Open for business again

So how many weeks has it been now? Eight, nine? We can open our doors once more, but when you work in retail, that’s not automatically a cause for celebration. Relaxing the corona measures stirs mixed emotions in most people. Employees in retail are certainly happy things are shifting back to normal. But is it safe? And will everyone obey the rules? What are those rules, actually?

The customers coming this week could have shopped online. But they deliberately choose the shop. For its service, advice and personal contact. So that they could hold the product in their hands, or for the shopping experience. These customers deserve a warm welcome! Yet at the same time, pretty much all the good reasons you can think of for choosing the shop also pose a health risk.  

Wijnand Langen
Wijnand Langen Creative strategist

The shopping street won’t simply revert to the way it was. We have to adapt. Our routines, procedures, the shop layout. But: can we still create a positive customer experience when we have to observe so many rules?

Zone restrictions and face masks don’t produce happy customers. I saw a national retailer with a sign at the entrance: ‘No families allowed’. I was alone, but that did make me frown. A spokesperson for the chain referred to ‘customer incidents’ in an article. Later at ‘the (web)shop with amusing slogans as a trademark’ I saw a very different sign at the door: ‘Distance Conga’. That’s a whole lot better for the ambience.

Rules are restrictive, but also necessary. Nevertheless we can create a pleasant experience when implementing the rules, by taking care of three things.  

Three things

1. The psychology of prohibition

Prohibiting something is clear, but it always has a negative connotation. Neither is a prohibition a call to active behaviour. After all, you can’t NOT do something actively. Turn around the prohibition (‘Don’t cross this line’) where you can, to make it an encouragement (‘This is the best place to stand!’) The results can be surprising when you link an action to the reasons for doing it (‘Stand here to shop safely’). 

 A positive instruction gives the customer action perspective, and that creates a positive mindset. Shoppers aren’t having their freedom of movement restricted, but are contributing to solving the problem while still enjoying shopping.

As an example, see how they handled this in this shopping street in Zutphen.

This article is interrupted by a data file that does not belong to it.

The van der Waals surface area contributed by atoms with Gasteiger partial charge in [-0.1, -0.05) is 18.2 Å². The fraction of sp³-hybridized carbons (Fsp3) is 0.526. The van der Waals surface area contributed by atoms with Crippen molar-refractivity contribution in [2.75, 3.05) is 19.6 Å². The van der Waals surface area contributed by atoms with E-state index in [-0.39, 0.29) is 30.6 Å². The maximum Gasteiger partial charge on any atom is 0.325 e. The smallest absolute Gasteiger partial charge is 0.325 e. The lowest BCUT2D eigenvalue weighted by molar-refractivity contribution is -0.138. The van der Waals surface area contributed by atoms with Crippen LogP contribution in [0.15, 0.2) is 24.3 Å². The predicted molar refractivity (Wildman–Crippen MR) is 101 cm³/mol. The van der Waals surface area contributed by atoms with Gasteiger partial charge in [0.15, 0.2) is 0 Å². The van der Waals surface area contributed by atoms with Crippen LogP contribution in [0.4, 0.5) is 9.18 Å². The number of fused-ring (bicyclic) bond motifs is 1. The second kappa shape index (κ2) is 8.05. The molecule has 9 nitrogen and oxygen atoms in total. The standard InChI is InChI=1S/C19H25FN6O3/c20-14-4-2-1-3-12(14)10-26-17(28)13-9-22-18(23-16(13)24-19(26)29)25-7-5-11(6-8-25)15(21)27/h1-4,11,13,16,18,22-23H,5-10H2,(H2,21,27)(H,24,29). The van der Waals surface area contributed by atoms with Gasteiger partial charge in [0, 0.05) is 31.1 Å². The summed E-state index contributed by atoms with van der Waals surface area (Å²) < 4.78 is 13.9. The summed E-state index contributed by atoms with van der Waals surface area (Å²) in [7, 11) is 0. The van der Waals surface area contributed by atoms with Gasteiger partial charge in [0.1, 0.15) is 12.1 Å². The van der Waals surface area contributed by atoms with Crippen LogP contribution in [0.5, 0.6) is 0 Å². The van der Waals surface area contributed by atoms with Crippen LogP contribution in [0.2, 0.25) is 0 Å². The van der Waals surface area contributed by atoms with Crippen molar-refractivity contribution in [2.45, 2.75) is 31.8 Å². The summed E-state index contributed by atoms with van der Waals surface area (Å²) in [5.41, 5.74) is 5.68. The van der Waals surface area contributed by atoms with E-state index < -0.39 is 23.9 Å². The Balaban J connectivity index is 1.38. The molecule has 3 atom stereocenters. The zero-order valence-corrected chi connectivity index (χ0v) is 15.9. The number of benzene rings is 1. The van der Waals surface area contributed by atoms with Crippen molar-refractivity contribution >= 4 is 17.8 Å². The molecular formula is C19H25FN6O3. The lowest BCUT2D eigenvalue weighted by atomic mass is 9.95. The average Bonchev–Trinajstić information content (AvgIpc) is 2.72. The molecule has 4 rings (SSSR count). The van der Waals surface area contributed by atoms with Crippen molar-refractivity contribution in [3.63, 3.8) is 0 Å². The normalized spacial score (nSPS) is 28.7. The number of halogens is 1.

2. The management style

In times of crisis, people want something to hold onto and the feeling that things will (eventually) be fine again. Research shows that leadership that fulfils these ‘needs’ can make the difference between apathy and involvement. People need hope and a point on the horizon. You should also act socially and with compassion. Be gentle where you can. A small gesture can make a big difference. It costs very little extra for a retailer to relax his return policy, but it gives the customer that little bit extra confidence.

3. Finding the right tone

How you get the message across is always important, especially when things go wrong. And that’s exactly when we often lose sight of this. Be creative and keep things light where you can. A little humour doesn’t detract from a serious message, but it does make it more palatable.  

Join the dance?

We have developed a programme for some of our retail customers to make shop employees and customers aware of the 1.5-metre distancing rule. We provided action perspective and hope, and chose creative packaging. The result is the social distancing dance. Inspired by the dance school’s floor patterns, we turned ‘Distancing, please’ into a friendly dance that makes this (temporary) measure clear and softens it with a smile. 

Learn more?

Covid-19 developments are evolving fast and have a major impact on the way employees can deliver service. We are developing an online campaign that will let employees work confidently and safely in their shops. Want to know more? Contact us

Learn more?

Read more